Now, on this particular July Saturday morning after working in days of 90 degree heat in full chemical and flame resistant coveralls I was loading a truck of product to go to a bridge construction site in California, with one additional skid of solvents to be dropped off at another plant along the way. This skid was, of course, the last to go on the truck because I had to pour it off from the tanks first. I loaded up all the paint for the bridge, then went back to the mixing room to get the solvents while my boss went out for a smoke.

As you may have guessed, I am hot, tired, and not functioning at my best by this time.

So. I go back to the tanks, set up 1 drums by the toluene, one drum by the MEK (methyl ethyl ketone) and 2 drums by the xylene, hook up the anti-static line, and poor them off. everything goes without a hitch. I jump on a forklift, grab a skid, and set it down by the drums. Now...If you've never had to put drums on a skid I can tell you it takes a bit of coordination. You have to pull the drum towards you until it starts to tip, then, balancing on the bottom rim of the drum, you roll it over to the skid and place the lifted end on the edge of the wood. Once there, you grab the drum parallel to the skid and pull/twist until it rolls up on the skid. Position it in a corner, and go get the next. Each skid holds 4 55 gallon drums, and each drum weighs about 380 pounds. The skids we used were well able to hold this weight when they are in good shape, and if you're careful you can get 5-6 uses out of each. Can you see where this is going?

When I put the last drum on the skid there was a sharp CRACK! noise. That's also normal; the cross boards on skids crack all the time, so I just soldiered on. I wrapped the skid in plastic, you know, to hold the drums together to they keep each other from falling off, and grab the forklift.

I pick up the skid.

I drive out of the mixing room and towards the loading dock.

I turn the corner to get to the truck.

I drive up the loading ramp.

That's when I learned that the corner support board under the MEK (not the cross board!) had cracked about 2/3rds the way down from the edge, weakening it just enough to keep the skid together but not support the full weight of the drum. Since I had picked up the skid slightly off-center and the drums were wrapped together the 380 pounds of the MEK was complimented by the 308 pounds of toluene in front of it which, when leaning back as I went up the ramp finished off the board holding them up. With the added angle of the ramp and the pull of the drums towards me as I went up it when the board broke the MEK went tumbling, the toluene in front of it came after, the weight shifted to the other side of the skid, and the two xylene drums fell off.

All four drums split along the top ring (which, by the way, is also very unusual) and 220 gallons of liquid that is slightly more flammable than gasoline went spilling everywhere. All over the dock, all over the truck, down the side of the building into the driveway, just everywhere.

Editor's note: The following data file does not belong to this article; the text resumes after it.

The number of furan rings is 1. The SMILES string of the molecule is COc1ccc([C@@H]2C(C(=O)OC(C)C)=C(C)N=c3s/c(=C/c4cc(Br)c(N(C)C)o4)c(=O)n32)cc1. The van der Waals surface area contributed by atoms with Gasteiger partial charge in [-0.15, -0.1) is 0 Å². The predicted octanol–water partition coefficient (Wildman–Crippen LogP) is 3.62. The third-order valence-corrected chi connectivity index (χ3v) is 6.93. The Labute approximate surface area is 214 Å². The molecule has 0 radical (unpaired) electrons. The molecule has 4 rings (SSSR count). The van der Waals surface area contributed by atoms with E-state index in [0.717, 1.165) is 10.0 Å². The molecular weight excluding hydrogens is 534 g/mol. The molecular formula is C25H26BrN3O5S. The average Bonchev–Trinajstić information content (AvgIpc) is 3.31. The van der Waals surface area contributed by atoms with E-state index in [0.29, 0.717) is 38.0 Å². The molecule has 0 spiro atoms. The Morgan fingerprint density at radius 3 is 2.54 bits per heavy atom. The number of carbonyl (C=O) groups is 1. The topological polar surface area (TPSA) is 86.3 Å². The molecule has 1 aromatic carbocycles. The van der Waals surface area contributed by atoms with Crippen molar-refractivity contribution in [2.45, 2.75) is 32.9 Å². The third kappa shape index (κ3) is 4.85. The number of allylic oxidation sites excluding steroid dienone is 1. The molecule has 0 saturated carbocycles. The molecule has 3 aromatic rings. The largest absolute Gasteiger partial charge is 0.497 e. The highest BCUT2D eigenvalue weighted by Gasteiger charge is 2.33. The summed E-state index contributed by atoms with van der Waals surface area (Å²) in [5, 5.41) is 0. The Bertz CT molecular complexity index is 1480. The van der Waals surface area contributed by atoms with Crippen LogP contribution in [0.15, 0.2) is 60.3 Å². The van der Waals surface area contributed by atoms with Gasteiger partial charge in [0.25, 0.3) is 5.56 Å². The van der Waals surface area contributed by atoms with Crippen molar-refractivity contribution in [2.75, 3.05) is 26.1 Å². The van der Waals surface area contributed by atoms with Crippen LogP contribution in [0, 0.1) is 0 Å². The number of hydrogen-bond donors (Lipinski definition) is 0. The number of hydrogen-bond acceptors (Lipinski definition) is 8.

Needless to say, I had a rather large mess to clean up, and lots and lots of paperwork to fill out. I of course had to call the fire department, that was protocol, and I used just about every spill pad and boom in the plant to contain the mess. Thankfully, it was a Saturday so there was less activity in the pant and less chance of a spark. Also thankfully, I was only reprimanded for the spill. I had followed procedure to the letter except for one thing...As tired and hot as I was I should not have been working at all, and handling hazardous materials with a forklift should have been out of the question. But, like I said earlier, I was young, dumb, and I needed the job so I didn't complain to my supervisor.  

The supervisor was fired.

I got this one.  Once, I made it impossible to edit Wikipedia for a few minutes.

I was on staff on the community team there, and was in charge of a fundraiser. We had a theory that the busy interface was distracting people from donating, so I did some css majik to remove the extraneous elements from the donation page.

Only it turns out my css isn't really good.  And I removed the elements from all pages.  One of the elements i removed was the "edit" button, and another was the "history" button, making it difficult to revert out what I did.

A VERY red developer walked up to me and said "What.  Did.  You.  Do."   Luckily, another staff member remembered that if you put ?action=history on the end of the url string you could get the history page (true fact!) and revert me.  Which we did.

And I promised never to play with css again.



Thomas Schlegel Community Leader Jul 23, 2018

Hi @Philippe Beaudette - nice to hear from you - I hope you're doing well!

Thank you my friend, and you as well.  Yes, doing well, and working for a gaming industry company in SF - and still a proud customer of (and advocate for!) Atlassian.

@Philippe Beaudette well, well, look what the cat dragged in.....

(I can still harass you even though we don't work together, right?) 

@Monique van den Berg, I expect nothing less.  In fact, I expected far MORE harassment since you no longer get to sit next to me :D